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Breakfast Is Important!

Breakfast Is Important!

The MyBreakfast Study of School Children is the first nationwide breakfast study of its kind. It was first initiated in 2013 by the Nutrition Society of Malaysia with contributions from the Cereal Partners Worldwide and Nestle R&D Centre, Singapore. Almost 9,000 school children aged 6 to 17 years from all over Malaysia were involved.

The results of the study were revealed in December 2015, and here are some of the key findings.

In this study, ‘breakfast’ is defined as the first eating occasion after an overnight sleep, until 10 am on weekdays and 11 am on weekends. Choosing to avoid eating until after the time stipulated is considered ‘skipping breakfast’.

How are our kids these days?

Our kids are getting heavier.

  • About 28% of our school children are overweight or obese. More than 30% of boys have excess kilos while almost 25% of the girls face the same issue.
  • The prevalence among urban and rural school children are similar.

Some kids however, are not growing up at a normal rate.

  • About 7% of our school children experience stunting, and the prevalence is higher among those in rural areas.

Recommendations by the Research Committee:

  • Parents should become more involved in encouraging and supporting their children to adopt healthy eating and active living. They can act by example, by adopting these habits themselves.
  • The relevant government bodies should implement urgent intervention programmes to address the weighty problem of our increasingly overweight and obese school children population. Nutrition education and nutrition-related activities should also be implemented in schools.

The importance of breakfast 

Findings of studies such as Rampersaud et al (2005) found that the inclusion of specific nutritious foods at breakfast, such as ready-to-eat cereals and milk, has been associated with increased intakes of fibre, calcium and other micronutrients (vitamin A and C, riboflavin, zinc, iron, etc).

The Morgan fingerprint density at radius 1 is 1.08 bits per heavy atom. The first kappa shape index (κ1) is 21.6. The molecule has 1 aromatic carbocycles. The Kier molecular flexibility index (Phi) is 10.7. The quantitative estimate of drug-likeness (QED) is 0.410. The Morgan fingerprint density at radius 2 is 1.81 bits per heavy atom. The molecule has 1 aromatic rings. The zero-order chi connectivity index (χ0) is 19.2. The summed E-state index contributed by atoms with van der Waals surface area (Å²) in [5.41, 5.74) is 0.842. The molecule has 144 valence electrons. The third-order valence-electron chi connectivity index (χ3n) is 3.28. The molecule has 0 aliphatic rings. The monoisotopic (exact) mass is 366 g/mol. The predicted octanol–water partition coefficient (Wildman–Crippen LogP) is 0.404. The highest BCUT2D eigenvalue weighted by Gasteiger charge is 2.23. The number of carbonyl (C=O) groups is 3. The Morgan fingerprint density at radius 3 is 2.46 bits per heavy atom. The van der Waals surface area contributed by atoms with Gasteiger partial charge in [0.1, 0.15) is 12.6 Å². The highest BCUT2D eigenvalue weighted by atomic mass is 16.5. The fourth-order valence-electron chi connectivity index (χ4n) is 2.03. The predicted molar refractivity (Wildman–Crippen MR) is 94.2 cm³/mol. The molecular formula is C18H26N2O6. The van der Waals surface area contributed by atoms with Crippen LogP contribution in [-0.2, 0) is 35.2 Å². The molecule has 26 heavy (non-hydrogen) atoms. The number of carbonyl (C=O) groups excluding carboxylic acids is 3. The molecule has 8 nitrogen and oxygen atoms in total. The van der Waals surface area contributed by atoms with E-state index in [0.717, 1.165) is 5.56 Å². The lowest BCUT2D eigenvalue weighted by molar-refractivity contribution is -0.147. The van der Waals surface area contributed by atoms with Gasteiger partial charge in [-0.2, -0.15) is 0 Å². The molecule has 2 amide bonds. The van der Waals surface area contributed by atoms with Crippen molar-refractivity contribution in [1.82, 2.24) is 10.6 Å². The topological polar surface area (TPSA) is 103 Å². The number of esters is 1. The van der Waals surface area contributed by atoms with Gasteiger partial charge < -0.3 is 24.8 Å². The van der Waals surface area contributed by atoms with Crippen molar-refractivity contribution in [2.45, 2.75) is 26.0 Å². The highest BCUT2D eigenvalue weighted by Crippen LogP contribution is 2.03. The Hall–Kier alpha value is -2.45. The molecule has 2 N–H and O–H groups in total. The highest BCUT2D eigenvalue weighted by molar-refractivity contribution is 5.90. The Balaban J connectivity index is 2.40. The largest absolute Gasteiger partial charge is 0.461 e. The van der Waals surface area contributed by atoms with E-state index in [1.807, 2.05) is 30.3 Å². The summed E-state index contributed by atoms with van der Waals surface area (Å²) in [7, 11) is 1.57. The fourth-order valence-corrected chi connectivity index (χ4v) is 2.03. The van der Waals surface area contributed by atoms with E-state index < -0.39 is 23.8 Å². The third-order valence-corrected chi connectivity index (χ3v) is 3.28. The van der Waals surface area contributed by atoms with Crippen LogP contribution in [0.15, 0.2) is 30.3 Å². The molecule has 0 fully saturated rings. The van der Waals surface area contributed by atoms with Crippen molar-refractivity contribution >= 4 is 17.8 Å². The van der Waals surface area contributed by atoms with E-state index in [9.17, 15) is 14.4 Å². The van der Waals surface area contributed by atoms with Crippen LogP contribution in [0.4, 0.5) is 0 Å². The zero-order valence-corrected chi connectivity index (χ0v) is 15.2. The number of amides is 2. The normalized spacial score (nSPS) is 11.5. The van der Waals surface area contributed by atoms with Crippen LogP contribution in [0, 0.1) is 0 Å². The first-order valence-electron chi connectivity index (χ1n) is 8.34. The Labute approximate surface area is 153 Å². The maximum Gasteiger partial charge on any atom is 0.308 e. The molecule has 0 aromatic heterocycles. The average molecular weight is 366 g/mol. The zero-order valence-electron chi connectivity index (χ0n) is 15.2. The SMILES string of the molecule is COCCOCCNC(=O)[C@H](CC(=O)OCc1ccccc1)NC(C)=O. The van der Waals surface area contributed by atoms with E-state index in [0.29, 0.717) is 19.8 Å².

The MyBreakfast Study results support such study findings.

  • Breakfast contributed about 25% of the school children’s total energy intake from meals.
  • It also contributes a significant amount of micronutrients, therefore helping school children meet their recommended daily nutrient intake.

What are Malaysian school children eating for breakfast?

  • Bread (38.9%)
  • Eggs (30.1%)
  • Chicken and other types of meat (22.5%)
  • Nasi lemak (21.5%)
  • Fried rice (20.6%)

Whole grains need more love.

  • Whole grains can bestow protective benefits against certain diseases (including diabetes) in adults, and it is possible that they will also be beneficial for school children.
  • However, only 25% of primary school and 19% of secondary school children consume whole grains.
  • Almost all the children surveyed (97.7%) do not meet the recommended daily whole grain intake (2-4 servings a day)!

Recommendations by the Research Committee:

  • Serve breakfast foods that are not too sweet, salty or oily.
  • Breakfast portion sizes should also be appropriate.
  • Add more whole grains into breakfast as well as other meals of the day. For example, serve whole grain bread instead of ‘white’ bread; whole grain cereals instead of refined cereals.  Whole grain noodles, rice and pasta are all good choices to consider.
  • The trick to getting used to the taste, texture and colour of whole grains is to start by mixing a small amount of whole grains with the processed grains school children normally enjoy. Over time, increase the amount of whole grains while decreasing the amount of processed grains.

Skipping breakfast linked to overweight & obesity

Despite the benefits of breakfast, 1-in-4 school children tend to skip it for 3 or more days a week.

  • More girls (26%) skip breakfast compared to boys (23%).
  • More secondary school children skip breakfast compared to primary school children.
  • The prevalence of breakfast skippers is similar in both urban and rural areas.
  • Breakfast skippers are 1.34 times more likely to be overweight or obese.

Recommendations by the Research Committee:

  • Parents should make an effort to prepare breakfast for their children and encourage them to eat it before going to school.
  • Interventions should be implemented to promote regular breakfast consumption, such as through schools, as part of our country’s efforts to address the overweight and obesity problem among school children.

Our kids are not moving enough

  • One in three school children have low physical activity level. This is more prevalent among girls.
  • Low physical activity is higher among breakfast skippers (42%) compared to breakfast eaters (32.5%).

Therefore, breakfast plays an important role in helping school children lose excess kilos and maintain a healthy weight. In addition to encouraging their children to be more physically active, parents should also play a more active role in ensuring that their children start the day with a healthy, balanced breakfast!

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